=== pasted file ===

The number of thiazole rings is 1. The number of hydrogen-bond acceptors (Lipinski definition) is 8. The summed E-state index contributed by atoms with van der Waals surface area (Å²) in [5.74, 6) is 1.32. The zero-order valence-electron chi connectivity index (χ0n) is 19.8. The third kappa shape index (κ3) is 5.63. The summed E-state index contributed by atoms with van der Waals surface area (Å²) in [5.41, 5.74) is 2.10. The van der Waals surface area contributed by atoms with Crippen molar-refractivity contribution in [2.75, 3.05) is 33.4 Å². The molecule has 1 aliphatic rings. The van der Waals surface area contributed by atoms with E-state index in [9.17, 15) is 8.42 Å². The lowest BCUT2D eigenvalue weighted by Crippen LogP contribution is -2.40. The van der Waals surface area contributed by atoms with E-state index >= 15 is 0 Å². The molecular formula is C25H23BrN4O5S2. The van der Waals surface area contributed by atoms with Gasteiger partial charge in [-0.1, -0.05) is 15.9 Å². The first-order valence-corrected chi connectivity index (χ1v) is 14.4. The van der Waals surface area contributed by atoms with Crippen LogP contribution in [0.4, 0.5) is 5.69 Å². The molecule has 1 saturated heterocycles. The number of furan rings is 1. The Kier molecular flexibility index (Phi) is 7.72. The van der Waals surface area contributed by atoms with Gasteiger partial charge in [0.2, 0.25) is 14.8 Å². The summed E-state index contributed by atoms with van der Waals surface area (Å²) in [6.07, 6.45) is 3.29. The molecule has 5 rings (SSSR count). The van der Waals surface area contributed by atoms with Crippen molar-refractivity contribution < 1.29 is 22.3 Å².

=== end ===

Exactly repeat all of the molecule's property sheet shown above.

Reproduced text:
The number of thiazole rings is 1. The number of hydrogen-bond acceptors (Lipinski definition) is 8. The summed E-state index contributed by atoms with van der Waals surface area (Å²) in [5.74, 6) is 1.32. The zero-order valence-electron chi connectivity index (χ0n) is 19.8. The third kappa shape index (κ3) is 5.63. The summed E-state index contributed by atoms with van der Waals surface area (Å²) in [5.41, 5.74) is 2.10. The van der Waals surface area contributed by atoms with Crippen molar-refractivity contribution in [2.75, 3.05) is 33.4 Å². The molecule has 1 aliphatic rings. The van der Waals surface area contributed by atoms with E-state index in [9.17, 15) is 8.42 Å². The lowest BCUT2D eigenvalue weighted by Crippen LogP contribution is -2.40. The van der Waals surface area contributed by atoms with E-state index >= 15 is 0 Å². The molecular formula is C25H23BrN4O5S2. The van der Waals surface area contributed by atoms with Gasteiger partial charge in [-0.1, -0.05) is 15.9 Å². The first-order valence-corrected chi connectivity index (χ1v) is 14.4. The van der Waals surface area contributed by atoms with Crippen LogP contribution in [0.4, 0.5) is 5.69 Å². The molecule has 1 saturated heterocycles. The number of furan rings is 1. The Kier molecular flexibility index (Phi) is 7.72. The van der Waals surface area contributed by atoms with Gasteiger partial charge in [0.2, 0.25) is 14.8 Å². The summed E-state index contributed by atoms with van der Waals surface area (Å²) in [6.07, 6.45) is 3.29. The molecule has 5 rings (SSSR count). The van der Waals surface area contributed by atoms with Crippen molar-refractivity contribution < 1.29 is 22.3 Å².